Word of the closing drew a shrug from Singh. “I will survive, somehow,” he said. “So many botherations, for my whole life.”
A U.S. citizen since 1985, Singh votes just as religiously, and pays his self-employment taxes quarterly. But some aspects of America, including that other White House, have disappointed him. “I am not so much happy with the honesty here,” he said. “I don’t like these corrupt people.”
With only rent, meals and the bus as expenses, he has saved enough to send money to relatives in India. He has no computer or cellphone, but calls his nephew Poona every few weeks from a nearby deli. “Every time they are asking me, ‘Come back,’” he said. “I don’t know.”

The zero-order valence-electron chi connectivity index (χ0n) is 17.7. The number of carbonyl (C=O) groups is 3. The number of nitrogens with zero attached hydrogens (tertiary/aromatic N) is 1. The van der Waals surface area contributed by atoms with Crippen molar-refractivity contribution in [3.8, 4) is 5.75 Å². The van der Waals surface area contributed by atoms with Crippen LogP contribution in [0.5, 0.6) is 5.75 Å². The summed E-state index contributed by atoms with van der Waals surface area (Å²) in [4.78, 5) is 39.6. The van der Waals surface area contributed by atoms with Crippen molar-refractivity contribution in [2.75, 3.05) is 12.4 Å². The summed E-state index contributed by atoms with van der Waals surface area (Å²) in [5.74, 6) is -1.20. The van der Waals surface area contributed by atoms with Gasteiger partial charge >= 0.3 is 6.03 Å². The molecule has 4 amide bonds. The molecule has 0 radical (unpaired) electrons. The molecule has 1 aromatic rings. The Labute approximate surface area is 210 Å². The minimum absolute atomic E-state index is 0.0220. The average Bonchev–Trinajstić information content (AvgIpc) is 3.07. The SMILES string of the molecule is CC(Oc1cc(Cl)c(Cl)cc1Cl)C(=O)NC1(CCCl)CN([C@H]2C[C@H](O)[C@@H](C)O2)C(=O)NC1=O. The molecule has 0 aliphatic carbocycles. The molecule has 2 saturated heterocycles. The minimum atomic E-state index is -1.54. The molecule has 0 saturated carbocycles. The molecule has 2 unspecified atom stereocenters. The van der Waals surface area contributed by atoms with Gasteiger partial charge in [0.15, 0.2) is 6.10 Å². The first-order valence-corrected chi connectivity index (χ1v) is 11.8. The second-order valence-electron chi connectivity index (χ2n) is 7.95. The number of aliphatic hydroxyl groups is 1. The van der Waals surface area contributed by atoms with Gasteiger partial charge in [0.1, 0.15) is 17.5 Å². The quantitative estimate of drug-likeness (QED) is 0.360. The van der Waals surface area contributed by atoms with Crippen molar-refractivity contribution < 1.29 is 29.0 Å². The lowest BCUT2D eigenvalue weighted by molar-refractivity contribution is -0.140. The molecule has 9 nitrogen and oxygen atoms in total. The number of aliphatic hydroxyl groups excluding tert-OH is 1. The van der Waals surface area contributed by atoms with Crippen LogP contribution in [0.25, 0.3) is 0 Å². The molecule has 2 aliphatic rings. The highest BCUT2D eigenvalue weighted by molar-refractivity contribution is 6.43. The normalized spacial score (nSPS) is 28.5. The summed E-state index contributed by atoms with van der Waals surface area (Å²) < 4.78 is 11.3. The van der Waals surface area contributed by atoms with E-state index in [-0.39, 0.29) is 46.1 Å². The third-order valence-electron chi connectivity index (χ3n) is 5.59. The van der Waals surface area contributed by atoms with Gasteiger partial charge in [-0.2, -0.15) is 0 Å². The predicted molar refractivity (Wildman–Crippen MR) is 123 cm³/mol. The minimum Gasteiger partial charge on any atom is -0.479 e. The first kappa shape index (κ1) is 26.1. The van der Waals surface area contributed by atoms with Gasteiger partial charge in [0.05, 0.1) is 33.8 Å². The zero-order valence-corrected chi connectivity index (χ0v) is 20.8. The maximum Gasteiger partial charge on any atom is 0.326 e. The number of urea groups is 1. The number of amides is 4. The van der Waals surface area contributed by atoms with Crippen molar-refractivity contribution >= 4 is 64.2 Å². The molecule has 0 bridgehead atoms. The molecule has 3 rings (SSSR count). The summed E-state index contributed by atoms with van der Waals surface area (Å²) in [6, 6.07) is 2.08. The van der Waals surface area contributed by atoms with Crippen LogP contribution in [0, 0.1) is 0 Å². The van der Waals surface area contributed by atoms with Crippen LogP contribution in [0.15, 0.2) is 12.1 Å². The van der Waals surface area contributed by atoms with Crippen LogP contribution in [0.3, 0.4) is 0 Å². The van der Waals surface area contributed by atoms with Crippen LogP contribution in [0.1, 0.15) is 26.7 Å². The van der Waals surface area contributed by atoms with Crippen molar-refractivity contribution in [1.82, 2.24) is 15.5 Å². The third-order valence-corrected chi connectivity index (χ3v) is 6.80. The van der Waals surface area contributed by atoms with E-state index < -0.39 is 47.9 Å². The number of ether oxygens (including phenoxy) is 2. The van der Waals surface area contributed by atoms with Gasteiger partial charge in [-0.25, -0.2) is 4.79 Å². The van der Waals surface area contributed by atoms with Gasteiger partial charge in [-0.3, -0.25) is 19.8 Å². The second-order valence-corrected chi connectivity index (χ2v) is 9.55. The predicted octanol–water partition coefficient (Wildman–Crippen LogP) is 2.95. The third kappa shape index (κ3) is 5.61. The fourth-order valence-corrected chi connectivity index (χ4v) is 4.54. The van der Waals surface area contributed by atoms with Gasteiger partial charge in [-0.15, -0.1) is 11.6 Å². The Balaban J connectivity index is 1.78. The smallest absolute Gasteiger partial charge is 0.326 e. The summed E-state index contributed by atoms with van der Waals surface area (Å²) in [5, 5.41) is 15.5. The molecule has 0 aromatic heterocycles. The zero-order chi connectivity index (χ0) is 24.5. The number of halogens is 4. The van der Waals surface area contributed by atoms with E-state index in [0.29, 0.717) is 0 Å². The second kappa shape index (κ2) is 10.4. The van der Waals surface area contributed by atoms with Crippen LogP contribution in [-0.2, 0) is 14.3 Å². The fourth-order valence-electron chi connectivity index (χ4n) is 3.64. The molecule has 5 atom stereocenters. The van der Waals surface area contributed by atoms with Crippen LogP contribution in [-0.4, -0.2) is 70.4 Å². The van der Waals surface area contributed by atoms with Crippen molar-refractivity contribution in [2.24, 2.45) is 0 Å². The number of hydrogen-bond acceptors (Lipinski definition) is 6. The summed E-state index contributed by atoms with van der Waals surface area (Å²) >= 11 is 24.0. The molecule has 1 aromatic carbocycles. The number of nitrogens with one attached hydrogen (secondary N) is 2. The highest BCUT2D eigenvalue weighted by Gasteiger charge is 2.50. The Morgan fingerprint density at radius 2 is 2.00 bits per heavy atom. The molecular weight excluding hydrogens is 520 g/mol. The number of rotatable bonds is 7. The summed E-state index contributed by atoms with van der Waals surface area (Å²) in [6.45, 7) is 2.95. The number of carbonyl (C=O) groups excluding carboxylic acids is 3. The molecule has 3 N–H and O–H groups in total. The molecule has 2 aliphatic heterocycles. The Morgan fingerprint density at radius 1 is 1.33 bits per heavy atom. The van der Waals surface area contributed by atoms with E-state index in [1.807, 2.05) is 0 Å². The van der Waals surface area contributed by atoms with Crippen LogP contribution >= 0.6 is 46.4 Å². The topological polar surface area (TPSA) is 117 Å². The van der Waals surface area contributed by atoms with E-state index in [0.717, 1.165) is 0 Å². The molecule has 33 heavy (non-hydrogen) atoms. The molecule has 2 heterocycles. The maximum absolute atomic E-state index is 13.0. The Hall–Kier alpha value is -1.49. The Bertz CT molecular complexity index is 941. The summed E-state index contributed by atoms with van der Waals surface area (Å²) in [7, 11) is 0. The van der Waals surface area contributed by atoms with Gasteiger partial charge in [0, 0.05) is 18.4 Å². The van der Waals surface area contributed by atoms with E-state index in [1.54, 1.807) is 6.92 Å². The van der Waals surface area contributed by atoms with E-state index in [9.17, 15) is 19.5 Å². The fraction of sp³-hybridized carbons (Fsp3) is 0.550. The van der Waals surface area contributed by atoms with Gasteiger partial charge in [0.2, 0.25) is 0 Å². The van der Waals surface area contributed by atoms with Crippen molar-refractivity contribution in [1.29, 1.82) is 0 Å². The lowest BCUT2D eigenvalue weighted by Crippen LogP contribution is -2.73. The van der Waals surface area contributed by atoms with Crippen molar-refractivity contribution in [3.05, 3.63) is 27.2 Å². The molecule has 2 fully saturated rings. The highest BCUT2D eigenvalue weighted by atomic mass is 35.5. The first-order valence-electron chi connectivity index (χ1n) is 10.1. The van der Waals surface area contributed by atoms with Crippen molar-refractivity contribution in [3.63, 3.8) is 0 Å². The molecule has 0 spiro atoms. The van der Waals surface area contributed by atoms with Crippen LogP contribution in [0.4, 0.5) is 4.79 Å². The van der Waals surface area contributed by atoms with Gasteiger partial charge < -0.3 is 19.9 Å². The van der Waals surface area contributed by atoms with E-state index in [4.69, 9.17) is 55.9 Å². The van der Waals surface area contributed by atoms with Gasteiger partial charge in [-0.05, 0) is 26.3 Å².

Singh appears to relish his autonomy. Neighbors ask one another if he has the means to retire in New York; a few have spoken about leaving him something in their wills — the assumption being that he will outlast them all. For now, Singh’s plan is simply to keep working.
He is a bit less than honest, though, with the people who sell him his papers, worrying that they will decide he is too old.
“I tell them I am 62,” he said, grinning slyly. “That way I have three more years before I have to retire.”
Jack Begg contributed reporting
© 2018 New York Times News Service